Brenda is bemused…. Do products that claim to reduce shiny skin oiliness really work? I was thinking of buying Murad Oil Control but I don’t want to get scammed. Can the Beauty Brains please enlighten me?
The Right Brain replies:
We always encourage the Beauty Brains community to be on skeptical alert for products that sound too good to be true, so we’d be glad to try to shine some light on the shine control claims of Murad.
Oil Control Claims
This product is a lotion that claims to provide sun protection and oil control. The sun protection part is easy: it contains 3 different FDA approved sunscreens so there’s no issue there. Understanding oil control is a bit more slippery.
According to Murad’s website, Oil-Control Mattifier SPF 15 “reduces shine on contact and keeps skin free of excess oil by up to 78% for 8 hours. Oil-Control Complex helps regulate oil production while preserving moisture to provide a long-lasting matte finish.” That’s a pretty impressive claim, but is there any science behind this so called oil control complex?
Three of the ingredients in Murad Oil Control (Argania Spinosa Kernel Extract, Serenoa Serrulata Fruit Extract, Sesamum Indicum (Sesame) Seed Extract), comprise a complex sold by the Centerchem company called “Regu-Seb.” According to their website Regu-seb is made of “polyphenolrich fractions from the fruits of the North American saw palmetto and South American sesame seeds in a Moroccan argan oil base. Its perfectly balanced polyphenol formula, consisting mostly of lignans and phytosterols, helps to control and reduce sebum production, especially in the T-zone area of the face.” Centerchem cites two research studies. The first is an in vitro study done on reconstructed epidermis that shows a dose-response-dependent inhibition of dihydrotestosteron (DHT) synthesis by Regu-Seb. Results showed that at 1% the complex could inhibit DHT synthesis 35% vs. control. (DHT is a chemical that’s involved in oil production in skin.) The second study was done in vivo and showed that at 5% concentration, a cream with 5% of the complex reduced the severity of seborrheic skin condition by 46% (after 30 and 90 days.) If this data is valid, there does appear to be some basis for this complex reducing oil production.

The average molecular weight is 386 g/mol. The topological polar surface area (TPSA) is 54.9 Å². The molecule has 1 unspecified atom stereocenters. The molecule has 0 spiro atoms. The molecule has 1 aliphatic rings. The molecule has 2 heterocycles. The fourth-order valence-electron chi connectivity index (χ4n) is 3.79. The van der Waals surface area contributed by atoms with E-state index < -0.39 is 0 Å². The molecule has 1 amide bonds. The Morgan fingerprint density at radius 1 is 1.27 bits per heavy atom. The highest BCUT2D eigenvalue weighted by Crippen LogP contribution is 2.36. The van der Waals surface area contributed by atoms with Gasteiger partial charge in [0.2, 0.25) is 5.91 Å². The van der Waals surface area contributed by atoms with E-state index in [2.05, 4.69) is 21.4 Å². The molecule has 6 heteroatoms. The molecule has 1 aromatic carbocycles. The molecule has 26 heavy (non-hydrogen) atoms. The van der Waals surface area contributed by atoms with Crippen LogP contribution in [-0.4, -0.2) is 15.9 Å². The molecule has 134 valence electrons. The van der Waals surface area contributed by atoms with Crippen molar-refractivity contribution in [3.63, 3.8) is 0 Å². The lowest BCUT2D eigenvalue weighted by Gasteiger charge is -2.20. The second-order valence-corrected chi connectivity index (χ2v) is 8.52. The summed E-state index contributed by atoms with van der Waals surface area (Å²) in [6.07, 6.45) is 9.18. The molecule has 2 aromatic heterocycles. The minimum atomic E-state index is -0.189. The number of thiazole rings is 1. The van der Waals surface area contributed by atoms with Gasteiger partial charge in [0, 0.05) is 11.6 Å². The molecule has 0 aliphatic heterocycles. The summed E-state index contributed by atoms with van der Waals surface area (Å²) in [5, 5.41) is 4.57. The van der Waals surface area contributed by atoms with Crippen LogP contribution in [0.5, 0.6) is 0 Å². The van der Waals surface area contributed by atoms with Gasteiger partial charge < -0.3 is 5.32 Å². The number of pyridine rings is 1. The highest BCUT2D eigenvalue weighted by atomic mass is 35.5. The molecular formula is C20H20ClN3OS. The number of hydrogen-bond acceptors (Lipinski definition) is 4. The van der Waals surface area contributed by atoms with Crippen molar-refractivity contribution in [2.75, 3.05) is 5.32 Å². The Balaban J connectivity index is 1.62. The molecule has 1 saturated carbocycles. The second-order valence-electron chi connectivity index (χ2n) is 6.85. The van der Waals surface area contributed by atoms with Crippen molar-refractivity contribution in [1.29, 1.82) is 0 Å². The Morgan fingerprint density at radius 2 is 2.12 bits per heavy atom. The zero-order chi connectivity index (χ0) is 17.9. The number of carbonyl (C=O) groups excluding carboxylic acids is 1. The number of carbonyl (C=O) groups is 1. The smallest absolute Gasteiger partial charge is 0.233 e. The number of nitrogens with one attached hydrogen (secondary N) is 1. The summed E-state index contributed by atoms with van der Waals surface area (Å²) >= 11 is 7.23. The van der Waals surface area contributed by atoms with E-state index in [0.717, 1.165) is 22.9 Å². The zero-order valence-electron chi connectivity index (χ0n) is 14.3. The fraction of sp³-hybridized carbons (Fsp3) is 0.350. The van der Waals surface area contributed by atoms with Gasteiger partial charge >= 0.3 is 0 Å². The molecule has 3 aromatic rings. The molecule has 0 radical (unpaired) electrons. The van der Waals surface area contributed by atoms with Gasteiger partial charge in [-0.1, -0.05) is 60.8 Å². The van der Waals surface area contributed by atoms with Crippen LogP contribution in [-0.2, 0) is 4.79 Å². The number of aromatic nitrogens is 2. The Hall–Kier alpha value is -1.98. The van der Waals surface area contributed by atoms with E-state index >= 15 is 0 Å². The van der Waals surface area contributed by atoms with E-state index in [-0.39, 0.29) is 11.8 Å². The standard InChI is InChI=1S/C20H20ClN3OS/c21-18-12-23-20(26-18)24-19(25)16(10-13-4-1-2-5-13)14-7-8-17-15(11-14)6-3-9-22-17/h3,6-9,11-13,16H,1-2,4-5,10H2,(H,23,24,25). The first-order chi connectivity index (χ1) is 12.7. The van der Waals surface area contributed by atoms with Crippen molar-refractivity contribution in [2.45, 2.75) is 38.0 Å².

Does Murad Oil Control really work?
The fact that the supplier has data showing the complex has some effect between 1% and 5% is very encouraging but it isn’t conclusive proof of efficacy. We have no way of knowing the concentration of Regu-seb in the Murad product and we don’t know how the Murad base might effect the efficacy of the complex. But there does appear to be some science behind this proposition so we’d give Murad Oil Control a rating of:
The Beauty Brains bottom line
Unlike products that make “magic” claims like erasing deep wrinkles, Murad Oil Control Mattifier claims seem to have some basis in science considering the data we’ve been able to find. If you have an oily skin problem it may be worth a try.
The Beauty Brains Product Rating Scale
No Brainer A dumb-ass ridiculous product making crazy claims without any scientific basis. Don’t waste your money.
1 Brain We can’t find enough information from the company or in the scientific literature to indicate this product might be any better/different or not. Try at your own risk, and if you do happen to come across any legitimate technical data, let us know and we’ll blog about it.
2 Brains A nice, basic product but with nothing to indicate it does anything special. If you can afford it, try it and you might like it. But don’t expect any extraordinary results.
3 Brains A product making extraordinary claims which at least appear to be grounded in real science. May be worth trying but make sure you don’t spend too much.